It is essential for a jurist to take these principles into consideration when dealing with issues, especially those that are exceptional and that require extra diligence in determining what is best. When jurists fail to take these things into account, it causes the public to doubt the value of Islamic Law, but really what the public is seeing is a misrepresentation and misapplication of the Law.

The purposes of Islamic Law are not all equally evident. Some are clear to the general public, like basic ethical principles and the essential necessities of life. Others, however, require a trained jurists eye, because they are more subtle, and require deeper investigation to discern. This is where juristic reasoning really needs to be exercised. This is where the jurist qualified to engage in juristic reasoning – the mujtahid – comes into play, someone who can understand the sacred texts in conjunction with the broad purposes of Islamic Law and then apply this knowledge to the actual circumstances of the outside world in order to come up with an appropriate legal ruling.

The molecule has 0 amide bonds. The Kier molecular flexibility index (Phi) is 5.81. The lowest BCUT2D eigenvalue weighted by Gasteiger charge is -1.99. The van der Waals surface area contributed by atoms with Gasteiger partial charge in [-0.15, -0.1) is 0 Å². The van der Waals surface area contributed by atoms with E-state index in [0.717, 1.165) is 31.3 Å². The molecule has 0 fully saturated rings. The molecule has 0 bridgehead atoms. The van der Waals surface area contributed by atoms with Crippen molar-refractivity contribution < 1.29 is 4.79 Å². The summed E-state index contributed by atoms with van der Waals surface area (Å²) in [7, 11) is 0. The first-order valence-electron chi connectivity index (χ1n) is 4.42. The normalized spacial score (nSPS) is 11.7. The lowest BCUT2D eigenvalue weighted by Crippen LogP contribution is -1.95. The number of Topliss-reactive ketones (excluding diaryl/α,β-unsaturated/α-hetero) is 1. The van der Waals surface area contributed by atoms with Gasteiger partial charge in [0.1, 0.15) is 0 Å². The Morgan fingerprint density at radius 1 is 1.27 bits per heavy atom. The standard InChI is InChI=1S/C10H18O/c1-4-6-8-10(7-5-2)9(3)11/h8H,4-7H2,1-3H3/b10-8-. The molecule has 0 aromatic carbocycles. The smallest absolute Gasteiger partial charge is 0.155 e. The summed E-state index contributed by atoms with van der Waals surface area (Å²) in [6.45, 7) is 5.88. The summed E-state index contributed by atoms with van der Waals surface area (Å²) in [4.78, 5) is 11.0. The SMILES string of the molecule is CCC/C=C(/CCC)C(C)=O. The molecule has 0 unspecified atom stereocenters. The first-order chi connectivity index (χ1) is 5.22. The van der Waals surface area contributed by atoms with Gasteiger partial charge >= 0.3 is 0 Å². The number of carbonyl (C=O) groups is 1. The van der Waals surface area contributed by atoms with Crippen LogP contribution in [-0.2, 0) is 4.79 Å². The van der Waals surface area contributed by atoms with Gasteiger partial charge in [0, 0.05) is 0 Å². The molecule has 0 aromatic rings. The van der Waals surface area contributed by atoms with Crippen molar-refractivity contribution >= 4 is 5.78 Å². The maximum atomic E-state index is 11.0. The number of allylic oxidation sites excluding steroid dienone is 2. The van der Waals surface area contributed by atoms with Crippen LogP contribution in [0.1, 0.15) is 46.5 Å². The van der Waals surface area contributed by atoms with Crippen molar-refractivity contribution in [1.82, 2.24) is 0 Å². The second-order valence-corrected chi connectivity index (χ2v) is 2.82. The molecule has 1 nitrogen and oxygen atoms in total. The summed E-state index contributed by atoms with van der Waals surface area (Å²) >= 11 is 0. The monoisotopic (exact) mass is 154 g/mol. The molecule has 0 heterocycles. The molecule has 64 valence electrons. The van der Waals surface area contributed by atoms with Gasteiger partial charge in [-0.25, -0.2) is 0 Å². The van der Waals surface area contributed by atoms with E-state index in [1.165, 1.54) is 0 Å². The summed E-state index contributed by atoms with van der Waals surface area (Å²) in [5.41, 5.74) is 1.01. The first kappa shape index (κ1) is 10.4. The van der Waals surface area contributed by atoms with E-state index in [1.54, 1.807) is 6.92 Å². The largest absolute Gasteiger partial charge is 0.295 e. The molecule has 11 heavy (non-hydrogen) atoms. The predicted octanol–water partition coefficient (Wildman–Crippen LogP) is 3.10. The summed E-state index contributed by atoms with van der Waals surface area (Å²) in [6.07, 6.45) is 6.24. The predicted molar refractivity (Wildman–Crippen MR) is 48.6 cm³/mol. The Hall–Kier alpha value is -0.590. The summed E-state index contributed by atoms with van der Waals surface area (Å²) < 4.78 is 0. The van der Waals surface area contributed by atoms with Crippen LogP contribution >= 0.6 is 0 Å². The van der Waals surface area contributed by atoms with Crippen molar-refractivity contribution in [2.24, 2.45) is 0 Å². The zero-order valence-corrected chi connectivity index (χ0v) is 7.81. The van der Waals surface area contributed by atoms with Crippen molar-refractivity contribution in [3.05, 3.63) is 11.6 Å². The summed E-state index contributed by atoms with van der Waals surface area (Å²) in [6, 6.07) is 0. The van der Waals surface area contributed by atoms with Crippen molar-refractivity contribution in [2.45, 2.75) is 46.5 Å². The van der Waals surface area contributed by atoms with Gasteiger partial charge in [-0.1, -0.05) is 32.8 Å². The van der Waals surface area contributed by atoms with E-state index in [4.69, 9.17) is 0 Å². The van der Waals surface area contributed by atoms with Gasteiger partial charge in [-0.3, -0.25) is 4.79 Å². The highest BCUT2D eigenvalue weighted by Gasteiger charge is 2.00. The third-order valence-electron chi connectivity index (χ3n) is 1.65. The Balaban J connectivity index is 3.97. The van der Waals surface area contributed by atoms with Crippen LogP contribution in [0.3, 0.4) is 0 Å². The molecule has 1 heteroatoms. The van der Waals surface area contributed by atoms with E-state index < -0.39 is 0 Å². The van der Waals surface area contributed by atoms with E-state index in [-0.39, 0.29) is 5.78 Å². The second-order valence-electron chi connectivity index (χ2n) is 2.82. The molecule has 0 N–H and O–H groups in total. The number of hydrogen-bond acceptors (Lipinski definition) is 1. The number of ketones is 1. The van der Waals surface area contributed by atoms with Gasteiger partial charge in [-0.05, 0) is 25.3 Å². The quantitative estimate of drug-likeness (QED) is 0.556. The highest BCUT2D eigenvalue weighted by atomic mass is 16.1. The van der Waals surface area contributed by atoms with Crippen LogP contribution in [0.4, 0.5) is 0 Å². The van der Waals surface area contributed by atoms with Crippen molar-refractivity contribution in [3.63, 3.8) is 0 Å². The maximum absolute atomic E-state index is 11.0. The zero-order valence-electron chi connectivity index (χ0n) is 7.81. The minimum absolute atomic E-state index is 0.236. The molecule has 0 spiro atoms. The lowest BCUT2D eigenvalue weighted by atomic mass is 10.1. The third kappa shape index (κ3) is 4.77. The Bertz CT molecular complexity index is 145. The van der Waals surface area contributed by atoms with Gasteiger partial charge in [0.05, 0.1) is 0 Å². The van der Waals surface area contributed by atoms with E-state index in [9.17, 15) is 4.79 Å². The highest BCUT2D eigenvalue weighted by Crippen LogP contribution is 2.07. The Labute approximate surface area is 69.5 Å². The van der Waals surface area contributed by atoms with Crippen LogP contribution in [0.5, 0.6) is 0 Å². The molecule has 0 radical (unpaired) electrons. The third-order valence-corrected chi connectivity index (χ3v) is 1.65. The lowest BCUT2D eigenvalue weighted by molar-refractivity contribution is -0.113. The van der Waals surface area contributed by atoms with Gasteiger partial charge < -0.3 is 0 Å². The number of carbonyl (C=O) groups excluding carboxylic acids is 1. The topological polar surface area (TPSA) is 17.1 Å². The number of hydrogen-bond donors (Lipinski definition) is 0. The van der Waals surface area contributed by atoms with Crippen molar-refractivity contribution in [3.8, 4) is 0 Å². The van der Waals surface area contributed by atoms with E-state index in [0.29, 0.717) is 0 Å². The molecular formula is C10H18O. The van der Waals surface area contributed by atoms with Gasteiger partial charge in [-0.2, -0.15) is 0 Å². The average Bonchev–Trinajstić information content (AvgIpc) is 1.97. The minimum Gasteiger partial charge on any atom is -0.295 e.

Our present need is all the more acute due to the paucity of understanding that Muslims have regarding what Islam wants for Muslim society and for the people – the protection of their liberties, the effective management of their affairs, the cultivation of virtue among them, the prohibition of vice, the development of their resources, the advancement of their capabilities, and the inculcation of the value of being a productive member of society. Today’s Muslims are in need of all of these things, people who often know a lot of Islamic legal rulings but know very little about the purposes behind them.

Nursing prohibits marriage only if it occurs during first 2 years

Question Title: 
Nursing prohibits marriage only if it occurs during first 2 years
Sheikh Name: 
Date: 
Wed, 04/04/2007
Sender Name: 
n
Question in English : 
I wish to marry a girl who is my second-cousin. However, I found out that my mother nursed her repeatedly when she was two-and-a-half, but not before then. Does this make her my foster-sister and unlawful for marriage. Is it true that she has to be under two years of age for the nursing to count?